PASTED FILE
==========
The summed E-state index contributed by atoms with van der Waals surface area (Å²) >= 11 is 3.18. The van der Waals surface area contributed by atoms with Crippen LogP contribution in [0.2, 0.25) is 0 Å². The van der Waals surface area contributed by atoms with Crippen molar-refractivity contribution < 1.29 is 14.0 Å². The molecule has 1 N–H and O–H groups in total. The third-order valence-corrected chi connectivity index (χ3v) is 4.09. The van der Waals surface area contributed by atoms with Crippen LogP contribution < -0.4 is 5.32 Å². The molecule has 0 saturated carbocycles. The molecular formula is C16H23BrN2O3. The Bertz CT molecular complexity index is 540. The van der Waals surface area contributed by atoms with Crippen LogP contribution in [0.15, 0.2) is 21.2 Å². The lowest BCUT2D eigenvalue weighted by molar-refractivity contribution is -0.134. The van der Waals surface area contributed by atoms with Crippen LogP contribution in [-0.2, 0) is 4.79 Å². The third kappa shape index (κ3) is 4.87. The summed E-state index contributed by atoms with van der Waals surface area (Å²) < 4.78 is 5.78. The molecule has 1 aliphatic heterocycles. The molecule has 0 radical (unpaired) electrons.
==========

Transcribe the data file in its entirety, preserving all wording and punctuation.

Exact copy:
The summed E-state index contributed by atoms with van der Waals surface area (Å²) >= 11 is 3.18. The van der Waals surface area contributed by atoms with Crippen LogP contribution in [0.2, 0.25) is 0 Å². The van der Waals surface area contributed by atoms with Crippen molar-refractivity contribution < 1.29 is 14.0 Å². The molecule has 1 N–H and O–H groups in total. The third-order valence-corrected chi connectivity index (χ3v) is 4.09. The van der Waals surface area contributed by atoms with Crippen LogP contribution < -0.4 is 5.32 Å². The molecule has 0 saturated carbocycles. The molecular formula is C16H23BrN2O3. The Bertz CT molecular complexity index is 540. The van der Waals surface area contributed by atoms with Crippen LogP contribution in [0.15, 0.2) is 21.2 Å². The lowest BCUT2D eigenvalue weighted by molar-refractivity contribution is -0.134. The van der Waals surface area contributed by atoms with Crippen LogP contribution in [-0.2, 0) is 4.79 Å². The third kappa shape index (κ3) is 4.87. The summed E-state index contributed by atoms with van der Waals surface area (Å²) < 4.78 is 5.78. The molecule has 1 aliphatic heterocycles. The molecule has 0 radical (unpaired) electrons.